I found Dagmar last year when I saw this skirt on the naughty-but-nice Net-a-Porter site. Its green camouflage pattern is really flattering, and the zips on the side make it a little more fun than a normal pencil skirt would be. It’s also very stretchy, so even on ‘fat days’ I can fit into it. I’ve worn the skirt so many times now that I think a lot of people think its sewn onto to me; still it doesn’t show any signs of wear and tear. Plus it can just be shucked into the washing machine time and time again.
|Here I am wearing my Dagmar skirt, posing with the Moomin troll.|
This is why I like a lot of Swedish brands; even H&M – which after all is a value fashion brand – makes items that last a lot longer than their British or Spanish counterparts. I”m not naming any names, but you know that irritation when a t-shirt turns bobbly or stretched after just one wear and wash. Or when the label tells you that a simple skirt of shirt needs dry cleaning – or worse still – the label says ‘Do not wash’. What is that all about?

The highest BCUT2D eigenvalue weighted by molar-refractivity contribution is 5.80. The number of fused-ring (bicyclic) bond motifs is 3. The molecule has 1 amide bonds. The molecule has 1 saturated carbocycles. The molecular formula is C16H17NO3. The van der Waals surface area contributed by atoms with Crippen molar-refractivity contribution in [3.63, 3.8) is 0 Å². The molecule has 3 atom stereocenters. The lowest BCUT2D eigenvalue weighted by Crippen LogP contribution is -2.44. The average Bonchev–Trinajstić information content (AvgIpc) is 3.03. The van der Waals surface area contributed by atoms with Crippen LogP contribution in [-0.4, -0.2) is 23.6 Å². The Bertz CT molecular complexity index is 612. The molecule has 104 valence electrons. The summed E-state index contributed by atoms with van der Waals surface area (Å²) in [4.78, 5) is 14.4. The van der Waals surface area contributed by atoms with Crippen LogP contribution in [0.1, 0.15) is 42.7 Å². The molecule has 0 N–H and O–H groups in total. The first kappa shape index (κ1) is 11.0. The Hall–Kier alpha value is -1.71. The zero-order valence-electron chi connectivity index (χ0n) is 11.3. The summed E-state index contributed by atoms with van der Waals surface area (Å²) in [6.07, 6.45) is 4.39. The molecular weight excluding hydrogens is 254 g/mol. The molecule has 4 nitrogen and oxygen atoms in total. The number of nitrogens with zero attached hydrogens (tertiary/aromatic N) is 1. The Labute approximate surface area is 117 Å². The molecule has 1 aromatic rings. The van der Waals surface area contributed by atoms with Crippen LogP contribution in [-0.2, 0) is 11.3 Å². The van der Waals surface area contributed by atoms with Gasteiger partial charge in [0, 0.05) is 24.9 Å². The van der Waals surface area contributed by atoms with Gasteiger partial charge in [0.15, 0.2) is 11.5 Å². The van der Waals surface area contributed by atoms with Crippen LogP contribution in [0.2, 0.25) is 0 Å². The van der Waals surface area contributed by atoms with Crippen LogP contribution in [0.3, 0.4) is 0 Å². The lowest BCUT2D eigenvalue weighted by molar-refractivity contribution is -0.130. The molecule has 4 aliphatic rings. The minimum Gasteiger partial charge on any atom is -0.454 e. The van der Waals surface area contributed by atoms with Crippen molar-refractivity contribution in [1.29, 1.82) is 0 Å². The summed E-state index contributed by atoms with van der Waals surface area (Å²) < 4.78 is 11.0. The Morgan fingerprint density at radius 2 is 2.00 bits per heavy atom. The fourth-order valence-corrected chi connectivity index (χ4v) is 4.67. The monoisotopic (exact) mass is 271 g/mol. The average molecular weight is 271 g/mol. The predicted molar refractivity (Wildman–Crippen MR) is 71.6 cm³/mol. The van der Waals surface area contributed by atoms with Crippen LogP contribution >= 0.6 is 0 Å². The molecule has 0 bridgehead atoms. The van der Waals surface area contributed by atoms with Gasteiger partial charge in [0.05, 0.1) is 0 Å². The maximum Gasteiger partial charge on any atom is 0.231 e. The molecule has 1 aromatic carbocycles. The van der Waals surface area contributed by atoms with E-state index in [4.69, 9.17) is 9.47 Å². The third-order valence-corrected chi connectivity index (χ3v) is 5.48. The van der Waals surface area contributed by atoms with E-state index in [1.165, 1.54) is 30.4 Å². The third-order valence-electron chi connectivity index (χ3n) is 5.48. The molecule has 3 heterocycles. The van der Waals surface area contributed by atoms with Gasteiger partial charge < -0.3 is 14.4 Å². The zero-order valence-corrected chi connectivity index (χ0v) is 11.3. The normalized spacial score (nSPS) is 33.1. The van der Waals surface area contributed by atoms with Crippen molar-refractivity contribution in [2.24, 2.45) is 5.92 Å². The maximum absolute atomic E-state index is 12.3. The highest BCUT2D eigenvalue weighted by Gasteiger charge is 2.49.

Swedish House of Dagmar is a quirky label, designed by three Swedish sisters. Tall, blonde and beautiful, I’d have to hate them, would they not produce such fun an wearable clothes.
|The three beautiful and talented sisters
behind the Dagmar label
One of their most important fans is the Swedish Crown Princess Victoria, so once again I’m wearing clothes favoured by Royalty. I must be getting old.
|Princess Victoria wearing a Dagmar dress.|